For years, the health risks from the Lone Star tick, which originated in Texas, were confined to the southern states.
But now, researchers have found the tick is traveling outside of its normal territory, which has raised public health concerns. If bitten by a Lone Star tick, a person can develop an allergy to red meat called Galactose Alpha-1.
ABC News recently reported that the Lone Star tick population is steadily increasing because of the mild winters and decrease in cold snaps in recent years. Instead of breeding in and around Texas, the tick population is growing so large that the insects have traveled as far as New England, spreading their impact to new hosts.
“We saw a trend in positive results to the Southeastern U.S…but found positive rates (of Lone Star tick population) varying from 4 percent to 23 percent outside of the southern region and stretching as far west as Hawaii,” Michelle Altrich, director of Viracor-IBT Laboratories, told NPR News.
According to an NPR report, the growth in the white-tailed deer population might have something to do with the movement of the Lone Star tick. NPR reports that the white-tailed deer is the Lone Star tick’s largest source of food, as well as its primary host.
Dr. Goudarz Molaei, an epidemiologist at the Connecticut Agricultural Experimental Station, said there might be other motives for the tick’s transportation patterns.
“There are some suggestions that regional climate change or global warming is a factor in the northward expansion of the Lone Star tick, Amblyomma americanum,” Molaei said.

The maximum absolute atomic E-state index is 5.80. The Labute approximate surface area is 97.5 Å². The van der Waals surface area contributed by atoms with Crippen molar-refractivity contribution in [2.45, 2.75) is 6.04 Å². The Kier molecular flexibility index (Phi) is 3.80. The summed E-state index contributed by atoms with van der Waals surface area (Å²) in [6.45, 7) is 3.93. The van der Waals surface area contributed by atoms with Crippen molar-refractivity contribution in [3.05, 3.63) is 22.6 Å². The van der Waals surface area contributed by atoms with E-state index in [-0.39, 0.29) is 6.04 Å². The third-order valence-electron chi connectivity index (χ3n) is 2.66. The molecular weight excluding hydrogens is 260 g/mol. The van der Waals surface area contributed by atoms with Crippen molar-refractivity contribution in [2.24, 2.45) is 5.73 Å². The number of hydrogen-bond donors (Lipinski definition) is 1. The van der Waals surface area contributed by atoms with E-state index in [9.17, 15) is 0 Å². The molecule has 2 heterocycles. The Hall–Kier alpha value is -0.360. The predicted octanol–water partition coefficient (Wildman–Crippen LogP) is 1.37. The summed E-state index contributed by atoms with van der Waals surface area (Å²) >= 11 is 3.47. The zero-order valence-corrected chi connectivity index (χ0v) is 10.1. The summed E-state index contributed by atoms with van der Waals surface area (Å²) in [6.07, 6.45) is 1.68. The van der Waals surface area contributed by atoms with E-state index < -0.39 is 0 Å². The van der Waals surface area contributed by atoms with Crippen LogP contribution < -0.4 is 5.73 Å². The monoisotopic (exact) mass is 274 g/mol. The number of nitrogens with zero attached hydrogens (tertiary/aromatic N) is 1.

He said that the constant change in land use might be affecting the movement of the tick population.
“The degree of forest cover and urbanization might be facilitating the range expansion of Lone Star tick,” he said.
Molaei said there was “no direct evidence to link the rise in deer population” to the northward expansion of the tick. However, he added, “Such a possibility cannot be entirely ruled out…Deer provide ample food/blood source for other questing ticks in our region, (so) they could also serve as hosts for the Lone Star ticks.”
Molaei said that birds have a bigger role in the movement of the Lone Star tick from the southern states to the upper east.
As concern for the Lone Star tick grows, researchers have started to find more severe effects of the tick’s bite — other than an itchy, red bump.
“The Lone Star tick is a major vector of several viral, bacterial, and protozoan pathogens affecting humans and other animals in the United States,” Molaei said.
One of the oddest viral pathogens that Molaei describes is an allergy called Galactose Alpha-1, or alpha-gal for short, which affects the consumption of meat from non-primate mammals, such as beef, pork and lamb.
According to the website, Alpha-gal Awareness, “Symptoms of alpha-gal occurring several hours after ingesting food include upset stomach, diarrhea, hives, itching and/or anaphylaxis (sudden weakness, swelling of the throat, lips and tongue, difficulty breathing and/or unconsciousness).”
The syndrome of alpha-gal was first described in 2009 in a report that detailed 24 cases, according to a study by researchers with the University of Virginia Health System. “By 2012, it was clear that there are thousands of cases across a large area of the southern U.S,” the study said. However, cases of alpha-gal are underestimated because not everyone connects consumption of meat to their symptoms because of a four to six hour delayed reaction.
Molaei said that while concerns about the migration of the tick are warranted, he does not view the situation as a public health crisis.
“Even though we are witnessing population expansion. . . still we are seeing relatively small numbers in comparison to that of other tick species,” he said.
Caeli Rice is a student at Lyme-Old Lyme High School.